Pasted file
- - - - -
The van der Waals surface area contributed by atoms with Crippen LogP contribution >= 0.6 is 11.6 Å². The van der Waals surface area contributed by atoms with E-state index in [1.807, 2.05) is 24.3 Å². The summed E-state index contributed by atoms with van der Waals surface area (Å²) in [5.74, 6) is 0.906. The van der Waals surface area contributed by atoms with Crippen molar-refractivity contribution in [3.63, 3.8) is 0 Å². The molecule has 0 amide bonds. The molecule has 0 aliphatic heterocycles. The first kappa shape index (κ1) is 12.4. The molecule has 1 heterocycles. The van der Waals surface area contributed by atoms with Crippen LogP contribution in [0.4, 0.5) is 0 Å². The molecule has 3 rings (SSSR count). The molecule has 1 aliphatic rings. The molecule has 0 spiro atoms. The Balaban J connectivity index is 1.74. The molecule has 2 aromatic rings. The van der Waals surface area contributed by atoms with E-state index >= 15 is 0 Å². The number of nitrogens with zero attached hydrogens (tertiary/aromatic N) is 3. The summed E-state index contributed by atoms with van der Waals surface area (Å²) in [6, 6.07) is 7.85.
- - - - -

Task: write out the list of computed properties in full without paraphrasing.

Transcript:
The van der Waals surface area contributed by atoms with Crippen LogP contribution >= 0.6 is 11.6 Å². The van der Waals surface area contributed by atoms with E-state index in [1.807, 2.05) is 24.3 Å². The summed E-state index contributed by atoms with van der Waals surface area (Å²) in [5.74, 6) is 0.906. The van der Waals surface area contributed by atoms with Crippen molar-refractivity contribution in [3.63, 3.8) is 0 Å². The molecule has 0 amide bonds. The molecule has 0 aliphatic heterocycles. The first kappa shape index (κ1) is 12.4. The molecule has 1 heterocycles. The van der Waals surface area contributed by atoms with Crippen LogP contribution in [0.4, 0.5) is 0 Å². The molecule has 3 rings (SSSR count). The molecule has 1 aliphatic rings. The molecule has 0 spiro atoms. The Balaban J connectivity index is 1.74. The molecule has 2 aromatic rings. The van der Waals surface area contributed by atoms with E-state index >= 15 is 0 Å². The number of nitrogens with zero attached hydrogens (tertiary/aromatic N) is 3. The summed E-state index contributed by atoms with van der Waals surface area (Å²) in [6, 6.07) is 7.85.